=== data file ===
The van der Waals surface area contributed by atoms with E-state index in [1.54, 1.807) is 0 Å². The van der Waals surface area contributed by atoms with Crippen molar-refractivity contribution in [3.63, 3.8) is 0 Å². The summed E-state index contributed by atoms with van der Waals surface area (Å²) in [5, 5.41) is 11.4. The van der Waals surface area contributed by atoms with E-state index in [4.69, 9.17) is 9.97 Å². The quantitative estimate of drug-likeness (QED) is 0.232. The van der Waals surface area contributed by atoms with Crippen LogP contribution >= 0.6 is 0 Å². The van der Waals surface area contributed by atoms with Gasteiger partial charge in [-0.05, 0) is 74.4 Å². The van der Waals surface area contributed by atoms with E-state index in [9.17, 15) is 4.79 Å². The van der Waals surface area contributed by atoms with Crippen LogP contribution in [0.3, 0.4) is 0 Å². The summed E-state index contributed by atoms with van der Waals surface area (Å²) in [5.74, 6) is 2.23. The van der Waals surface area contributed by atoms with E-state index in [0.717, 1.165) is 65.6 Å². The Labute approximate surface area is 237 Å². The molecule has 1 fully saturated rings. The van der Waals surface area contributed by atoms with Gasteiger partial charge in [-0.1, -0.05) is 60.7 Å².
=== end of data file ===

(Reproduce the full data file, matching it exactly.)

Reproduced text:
The van der Waals surface area contributed by atoms with E-state index in [1.54, 1.807) is 0 Å². The van der Waals surface area contributed by atoms with Crippen molar-refractivity contribution in [3.63, 3.8) is 0 Å². The summed E-state index contributed by atoms with van der Waals surface area (Å²) in [5, 5.41) is 11.4. The van der Waals surface area contributed by atoms with E-state index in [4.69, 9.17) is 9.97 Å². The quantitative estimate of drug-likeness (QED) is 0.232. The van der Waals surface area contributed by atoms with Crippen LogP contribution >= 0.6 is 0 Å². The van der Waals surface area contributed by atoms with Gasteiger partial charge in [-0.05, 0) is 74.4 Å². The van der Waals surface area contributed by atoms with E-state index in [9.17, 15) is 4.79 Å². The van der Waals surface area contributed by atoms with Crippen LogP contribution in [0.3, 0.4) is 0 Å². The summed E-state index contributed by atoms with van der Waals surface area (Å²) in [5.74, 6) is 2.23. The van der Waals surface area contributed by atoms with E-state index in [0.717, 1.165) is 65.6 Å². The Labute approximate surface area is 237 Å². The molecule has 1 fully saturated rings. The van der Waals surface area contributed by atoms with Gasteiger partial charge in [-0.1, -0.05) is 60.7 Å².